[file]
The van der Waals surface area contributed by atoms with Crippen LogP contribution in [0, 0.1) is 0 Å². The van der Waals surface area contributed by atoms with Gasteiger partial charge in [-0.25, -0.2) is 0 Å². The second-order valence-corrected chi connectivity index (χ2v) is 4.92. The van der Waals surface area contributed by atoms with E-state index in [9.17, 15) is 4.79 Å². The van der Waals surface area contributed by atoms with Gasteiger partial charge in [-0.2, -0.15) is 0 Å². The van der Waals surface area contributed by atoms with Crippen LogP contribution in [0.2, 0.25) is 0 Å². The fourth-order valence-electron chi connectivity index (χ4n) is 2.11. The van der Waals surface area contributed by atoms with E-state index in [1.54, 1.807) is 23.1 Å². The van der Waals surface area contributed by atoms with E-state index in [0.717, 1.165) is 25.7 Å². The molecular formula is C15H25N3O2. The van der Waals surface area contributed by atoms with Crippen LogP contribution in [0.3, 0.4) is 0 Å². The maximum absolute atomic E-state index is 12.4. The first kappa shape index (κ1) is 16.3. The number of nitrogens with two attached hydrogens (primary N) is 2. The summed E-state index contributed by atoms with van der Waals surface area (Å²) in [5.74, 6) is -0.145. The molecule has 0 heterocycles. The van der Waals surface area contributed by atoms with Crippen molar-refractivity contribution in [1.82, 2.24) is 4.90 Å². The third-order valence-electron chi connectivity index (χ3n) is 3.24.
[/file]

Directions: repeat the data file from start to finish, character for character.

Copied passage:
The van der Waals surface area contributed by atoms with Crippen LogP contribution in [0, 0.1) is 0 Å². The van der Waals surface area contributed by atoms with Gasteiger partial charge in [-0.25, -0.2) is 0 Å². The second-order valence-corrected chi connectivity index (χ2v) is 4.92. The van der Waals surface area contributed by atoms with E-state index in [9.17, 15) is 4.79 Å². The van der Waals surface area contributed by atoms with Gasteiger partial charge in [-0.2, -0.15) is 0 Å². The van der Waals surface area contributed by atoms with Crippen LogP contribution in [0.2, 0.25) is 0 Å². The fourth-order valence-electron chi connectivity index (χ4n) is 2.11. The van der Waals surface area contributed by atoms with E-state index in [1.54, 1.807) is 23.1 Å². The van der Waals surface area contributed by atoms with E-state index in [0.717, 1.165) is 25.7 Å². The molecular formula is C15H25N3O2. The van der Waals surface area contributed by atoms with Crippen LogP contribution in [0.3, 0.4) is 0 Å². The maximum absolute atomic E-state index is 12.4. The first kappa shape index (κ1) is 16.3. The number of nitrogens with two attached hydrogens (primary N) is 2. The summed E-state index contributed by atoms with van der Waals surface area (Å²) in [5.74, 6) is -0.145. The molecule has 0 heterocycles. The van der Waals surface area contributed by atoms with Crippen molar-refractivity contribution in [1.82, 2.24) is 4.90 Å². The third-order valence-electron chi connectivity index (χ3n) is 3.24.